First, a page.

When the letters mentioned a book or an event, I looked it up. I read a number of books about the wars and the 1920s and the Depression, histories of the schools my parents attended, and I made pilgrimages to the houses in which they grew up, the church in which they had a priest marry them in secret, so that I could see for myself, and describe more accurately the scenes and set their story in the context of the eras in which they lived.

Then comes the moral issue I confronted and which, perhaps, every memoirist or biographer confronts. What right did I have to read the letters saved in an old box marked with the directive that the box be destroyed unopened? 

I dreamed recently that my father came for a visit, old and frail, and I asked everyone who might speak to him NOT to mention the book. I hid a box of copies in a junk room, camouflaged, and before the dream ended I was trying to get to the kitchen to hide another copy of the book before he noticed it. The dream obviously speaks to my guilt about exposing my parents, telling their story from my perspective, not theirs. I would rather be in control of my own story, but I fully understand that if my children were to write a book about us, they would put their own spin on it, and I might not like everything they say.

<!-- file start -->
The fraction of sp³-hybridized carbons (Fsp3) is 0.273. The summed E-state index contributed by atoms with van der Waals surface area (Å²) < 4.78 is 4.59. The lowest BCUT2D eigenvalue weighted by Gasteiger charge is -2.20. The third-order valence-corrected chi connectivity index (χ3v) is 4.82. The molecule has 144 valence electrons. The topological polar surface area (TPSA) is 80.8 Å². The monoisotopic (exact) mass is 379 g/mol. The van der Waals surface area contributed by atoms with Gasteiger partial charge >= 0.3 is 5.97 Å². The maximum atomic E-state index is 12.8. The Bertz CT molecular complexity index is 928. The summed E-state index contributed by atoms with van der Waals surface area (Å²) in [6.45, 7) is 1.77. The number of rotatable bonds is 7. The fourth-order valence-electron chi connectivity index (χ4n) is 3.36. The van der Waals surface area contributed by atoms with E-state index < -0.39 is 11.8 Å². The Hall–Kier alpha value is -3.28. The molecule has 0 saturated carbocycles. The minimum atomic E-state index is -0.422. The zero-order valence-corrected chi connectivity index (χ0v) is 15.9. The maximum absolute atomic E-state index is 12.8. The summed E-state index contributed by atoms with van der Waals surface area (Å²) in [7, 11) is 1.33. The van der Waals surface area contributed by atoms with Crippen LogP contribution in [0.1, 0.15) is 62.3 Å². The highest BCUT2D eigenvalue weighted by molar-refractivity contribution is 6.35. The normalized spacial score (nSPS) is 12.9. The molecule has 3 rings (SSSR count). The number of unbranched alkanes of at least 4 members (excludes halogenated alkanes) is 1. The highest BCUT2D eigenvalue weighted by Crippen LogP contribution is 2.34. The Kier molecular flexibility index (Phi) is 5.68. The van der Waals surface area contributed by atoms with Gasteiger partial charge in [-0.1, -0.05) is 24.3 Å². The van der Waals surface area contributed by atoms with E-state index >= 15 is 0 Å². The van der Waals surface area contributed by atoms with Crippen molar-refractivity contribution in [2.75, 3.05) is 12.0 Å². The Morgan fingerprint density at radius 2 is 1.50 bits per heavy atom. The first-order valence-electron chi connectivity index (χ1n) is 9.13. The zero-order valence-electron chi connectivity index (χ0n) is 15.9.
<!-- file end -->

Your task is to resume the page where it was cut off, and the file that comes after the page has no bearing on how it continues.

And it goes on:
The counter question is, why did my parents save all those letters, leaving them for future generations? Why DO people save letters? So they can go back and read them? Because they are a record of a life that is not yet over? Or do they save them for us?

I think my mother would rather have told her own story. I have a little notebook in which she listed major events through the decades, in preparation for what I believe she hoped would be her own memoir. She might have skipped the account of their persistent money problems, their volatile marriage, and her own mental instability, all of which I found important to relate, as it made a madcap romance into a genuine human experience that informed the dynamics of our family today. I think my father, who to the end remained so besotted with my mother and yearning for her approval, would rather have kept their story to themselves. 

As I wrote in the beginning of Love Crazy, I wanted to read my parents letters in part because, growing up, I had a persistent feeling that I had missed the party, that I was an afterthought, born when my parents were in their forties and my brother was almost grown up. By taking control of the material, of the story, I have put myself into it, and that was a gift for me. I also wanted to examine the degree to which we are all shaped by our family histories, and from that what I would learn about myself. But most of all, I have come to know my parents not just with that particular lens of an adult child, with all the stored up memories and family dynamics, good and bad, but as a more dispassionate observer young couple full of dreams, who had bad luck and hard times, and I feel enormous compassion for them, and gratitude, as a daughter, for all they did, and all the courage it took, to get up and keep going.

Find out more about Love Crazy.
Find out more about Selby McPhee.